Photo: Flickr/Bread for the world
A Pittsburgh, Pa. woman’s fight against claims she illegally pocketed more than $21,000 worth of food stamps is one of the latest reminders of the challenges facing the nation’s food assistance program.Prosecutors claim Candice Lynn Heath, 30, failed to report her husband’s income when she applied for benefits, which would have nudged her out of the food stamp bracket, according to the McAlester News-Capital.
But even as regulators battled Heath in court, the newspaper reports she still received more than $1,000 in assistance from the government.
Despite the government’s best intentions, this kind of food stamp fraud still runs rampant in the U.S., costing the country more than $750 million each year, Reuters’ Lisa Baertlein reports.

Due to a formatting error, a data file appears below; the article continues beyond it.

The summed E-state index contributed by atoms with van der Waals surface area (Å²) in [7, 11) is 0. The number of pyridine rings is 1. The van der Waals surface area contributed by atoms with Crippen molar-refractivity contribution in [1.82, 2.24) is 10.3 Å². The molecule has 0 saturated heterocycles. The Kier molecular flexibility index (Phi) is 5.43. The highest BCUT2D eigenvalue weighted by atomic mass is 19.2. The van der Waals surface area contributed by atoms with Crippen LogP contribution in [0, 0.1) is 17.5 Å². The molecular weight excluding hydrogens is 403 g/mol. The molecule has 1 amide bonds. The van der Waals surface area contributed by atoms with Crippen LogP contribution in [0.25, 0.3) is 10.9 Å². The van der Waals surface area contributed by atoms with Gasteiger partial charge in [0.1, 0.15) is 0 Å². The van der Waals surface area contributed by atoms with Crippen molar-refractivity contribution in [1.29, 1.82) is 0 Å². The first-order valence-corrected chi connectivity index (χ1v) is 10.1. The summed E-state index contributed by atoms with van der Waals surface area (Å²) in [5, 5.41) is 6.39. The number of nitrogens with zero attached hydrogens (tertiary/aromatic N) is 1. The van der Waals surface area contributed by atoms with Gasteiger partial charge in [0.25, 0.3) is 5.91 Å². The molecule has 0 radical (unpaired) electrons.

And much like the new whistleblower protection laws put in place to encourage employees to call out illegal company activity, the USDA has launched a site for consumers to report fraud.
Some fraudsters turn a profit on food stamps by selling them online to consumers or retailers, but the practice was made more difficult when the government started issuing assistance via PIN-protected debit cards.
The agency says it deployed 100 workers last year to investigate more than 15,000 stores for fraud. In total, they disqualified 1,200 from from the program for alleged food stamp trafficking and sanctioned hundreds more for other violations.
Record numbers of Americans have applied for food assistance since Obama took office, with 21 million households joining the so-called Supplemental Nutrition Assistance Program (SNAP) in 2011–an increase of nearly 10 million from 2007.
Food assistance is funded at the federal level and individual states are in charge of how they’re administered. In some cases, state law leaves loopholes open to consumers who wouldn’t otherwise qualify for benefits.
And the food stamp fraud rate has more than doubled since the U.S. Dept. of Agriculture’s 2006-2008 report, when it was estimated to suck $330 million from the country annually.